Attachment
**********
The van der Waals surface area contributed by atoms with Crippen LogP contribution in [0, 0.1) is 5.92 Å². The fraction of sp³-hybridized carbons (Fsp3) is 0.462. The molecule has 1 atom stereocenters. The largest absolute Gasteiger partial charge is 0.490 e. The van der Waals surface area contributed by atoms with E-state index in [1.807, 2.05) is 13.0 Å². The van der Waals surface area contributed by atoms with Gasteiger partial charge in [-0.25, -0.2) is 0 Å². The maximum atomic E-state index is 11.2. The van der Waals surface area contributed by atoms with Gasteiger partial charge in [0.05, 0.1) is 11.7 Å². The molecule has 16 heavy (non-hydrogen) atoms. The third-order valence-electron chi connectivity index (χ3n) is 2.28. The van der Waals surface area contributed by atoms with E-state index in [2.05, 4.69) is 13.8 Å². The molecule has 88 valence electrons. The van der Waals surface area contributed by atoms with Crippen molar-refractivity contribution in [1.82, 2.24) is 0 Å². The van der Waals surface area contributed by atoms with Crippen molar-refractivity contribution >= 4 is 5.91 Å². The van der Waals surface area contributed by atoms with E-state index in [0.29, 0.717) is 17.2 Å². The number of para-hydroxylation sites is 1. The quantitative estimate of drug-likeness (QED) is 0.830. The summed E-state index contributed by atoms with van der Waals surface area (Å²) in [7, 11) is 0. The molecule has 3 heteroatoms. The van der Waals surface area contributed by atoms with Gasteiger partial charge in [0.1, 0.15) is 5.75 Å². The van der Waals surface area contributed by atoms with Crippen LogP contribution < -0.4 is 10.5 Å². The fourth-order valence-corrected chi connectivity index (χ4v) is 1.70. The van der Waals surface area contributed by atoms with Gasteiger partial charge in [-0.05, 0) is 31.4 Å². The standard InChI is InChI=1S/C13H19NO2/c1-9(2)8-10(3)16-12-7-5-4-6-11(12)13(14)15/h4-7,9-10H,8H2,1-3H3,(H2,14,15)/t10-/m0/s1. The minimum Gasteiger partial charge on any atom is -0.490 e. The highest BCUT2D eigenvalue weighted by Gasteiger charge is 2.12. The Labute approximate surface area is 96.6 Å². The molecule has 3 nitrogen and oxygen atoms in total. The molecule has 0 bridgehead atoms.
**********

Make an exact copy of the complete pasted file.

The van der Waals surface area contributed by atoms with Crippen LogP contribution in [0, 0.1) is 5.92 Å². The fraction of sp³-hybridized carbons (Fsp3) is 0.462. The molecule has 1 atom stereocenters. The largest absolute Gasteiger partial charge is 0.490 e. The van der Waals surface area contributed by atoms with E-state index in [1.807, 2.05) is 13.0 Å². The van der Waals surface area contributed by atoms with Gasteiger partial charge in [-0.25, -0.2) is 0 Å². The maximum atomic E-state index is 11.2. The van der Waals surface area contributed by atoms with Gasteiger partial charge in [0.05, 0.1) is 11.7 Å². The molecule has 16 heavy (non-hydrogen) atoms. The third-order valence-electron chi connectivity index (χ3n) is 2.28. The van der Waals surface area contributed by atoms with E-state index in [2.05, 4.69) is 13.8 Å². The molecule has 88 valence electrons. The van der Waals surface area contributed by atoms with Crippen molar-refractivity contribution in [1.82, 2.24) is 0 Å². The van der Waals surface area contributed by atoms with Crippen molar-refractivity contribution >= 4 is 5.91 Å². The van der Waals surface area contributed by atoms with E-state index in [0.29, 0.717) is 17.2 Å². The number of para-hydroxylation sites is 1. The quantitative estimate of drug-likeness (QED) is 0.830. The summed E-state index contributed by atoms with van der Waals surface area (Å²) in [7, 11) is 0. The molecule has 3 heteroatoms. The van der Waals surface area contributed by atoms with Gasteiger partial charge in [0.1, 0.15) is 5.75 Å². The van der Waals surface area contributed by atoms with Crippen LogP contribution < -0.4 is 10.5 Å². The fourth-order valence-corrected chi connectivity index (χ4v) is 1.70. The van der Waals surface area contributed by atoms with Gasteiger partial charge in [-0.05, 0) is 31.4 Å². The standard InChI is InChI=1S/C13H19NO2/c1-9(2)8-10(3)16-12-7-5-4-6-11(12)13(14)15/h4-7,9-10H,8H2,1-3H3,(H2,14,15)/t10-/m0/s1. The minimum Gasteiger partial charge on any atom is -0.490 e. The highest BCUT2D eigenvalue weighted by Gasteiger charge is 2.12. The Labute approximate surface area is 96.6 Å². The molecule has 3 nitrogen and oxygen atoms in total. The molecule has 0 bridgehead atoms.